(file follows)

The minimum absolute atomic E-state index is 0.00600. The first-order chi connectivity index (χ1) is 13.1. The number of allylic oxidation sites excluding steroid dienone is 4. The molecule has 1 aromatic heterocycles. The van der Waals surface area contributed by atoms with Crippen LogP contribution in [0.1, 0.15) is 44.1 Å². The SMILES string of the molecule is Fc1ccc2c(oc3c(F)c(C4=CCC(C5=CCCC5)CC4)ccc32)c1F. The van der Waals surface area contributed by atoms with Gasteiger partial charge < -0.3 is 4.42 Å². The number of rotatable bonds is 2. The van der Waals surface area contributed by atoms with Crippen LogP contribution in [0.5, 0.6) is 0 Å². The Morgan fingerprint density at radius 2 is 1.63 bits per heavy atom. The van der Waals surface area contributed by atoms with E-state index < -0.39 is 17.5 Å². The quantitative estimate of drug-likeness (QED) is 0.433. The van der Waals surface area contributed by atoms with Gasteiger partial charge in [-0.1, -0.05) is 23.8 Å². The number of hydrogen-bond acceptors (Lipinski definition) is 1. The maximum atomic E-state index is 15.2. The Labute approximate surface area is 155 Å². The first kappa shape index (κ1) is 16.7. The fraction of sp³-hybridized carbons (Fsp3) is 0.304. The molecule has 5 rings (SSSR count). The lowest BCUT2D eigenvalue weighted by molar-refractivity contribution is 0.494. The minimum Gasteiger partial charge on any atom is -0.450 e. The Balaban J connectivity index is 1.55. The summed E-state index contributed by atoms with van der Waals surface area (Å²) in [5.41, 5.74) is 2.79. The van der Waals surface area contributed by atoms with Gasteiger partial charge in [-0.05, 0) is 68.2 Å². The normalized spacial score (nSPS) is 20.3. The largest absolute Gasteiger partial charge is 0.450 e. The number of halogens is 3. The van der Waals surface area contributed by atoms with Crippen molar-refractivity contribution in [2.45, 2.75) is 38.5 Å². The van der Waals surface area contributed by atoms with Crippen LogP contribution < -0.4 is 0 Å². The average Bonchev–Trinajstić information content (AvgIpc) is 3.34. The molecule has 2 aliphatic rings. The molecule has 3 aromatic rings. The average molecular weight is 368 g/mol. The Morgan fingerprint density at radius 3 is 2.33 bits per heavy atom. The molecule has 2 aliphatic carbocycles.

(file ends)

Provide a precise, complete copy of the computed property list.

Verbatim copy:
The minimum absolute atomic E-state index is 0.00600. The first-order chi connectivity index (χ1) is 13.1. The number of allylic oxidation sites excluding steroid dienone is 4. The molecule has 1 aromatic heterocycles. The van der Waals surface area contributed by atoms with Crippen LogP contribution in [0.1, 0.15) is 44.1 Å². The SMILES string of the molecule is Fc1ccc2c(oc3c(F)c(C4=CCC(C5=CCCC5)CC4)ccc32)c1F. The van der Waals surface area contributed by atoms with Gasteiger partial charge < -0.3 is 4.42 Å². The number of rotatable bonds is 2. The van der Waals surface area contributed by atoms with Crippen LogP contribution in [0.5, 0.6) is 0 Å². The Morgan fingerprint density at radius 2 is 1.63 bits per heavy atom. The van der Waals surface area contributed by atoms with E-state index < -0.39 is 17.5 Å². The quantitative estimate of drug-likeness (QED) is 0.433. The van der Waals surface area contributed by atoms with Gasteiger partial charge in [-0.1, -0.05) is 23.8 Å². The number of hydrogen-bond acceptors (Lipinski definition) is 1. The maximum atomic E-state index is 15.2. The Labute approximate surface area is 155 Å². The first kappa shape index (κ1) is 16.7. The fraction of sp³-hybridized carbons (Fsp3) is 0.304. The molecule has 5 rings (SSSR count). The lowest BCUT2D eigenvalue weighted by molar-refractivity contribution is 0.494. The minimum Gasteiger partial charge on any atom is -0.450 e. The Balaban J connectivity index is 1.55. The summed E-state index contributed by atoms with van der Waals surface area (Å²) in [5.41, 5.74) is 2.79. The van der Waals surface area contributed by atoms with Gasteiger partial charge in [-0.05, 0) is 68.2 Å². The normalized spacial score (nSPS) is 20.3. The largest absolute Gasteiger partial charge is 0.450 e. The number of halogens is 3. The van der Waals surface area contributed by atoms with Crippen molar-refractivity contribution in [2.45, 2.75) is 38.5 Å². The van der Waals surface area contributed by atoms with Crippen LogP contribution < -0.4 is 0 Å². The average Bonchev–Trinajstić information content (AvgIpc) is 3.34. The molecule has 2 aliphatic rings. The molecule has 3 aromatic rings. The average molecular weight is 368 g/mol. The Morgan fingerprint density at radius 3 is 2.33 bits per heavy atom. The molecule has 2 aliphatic carbocycles.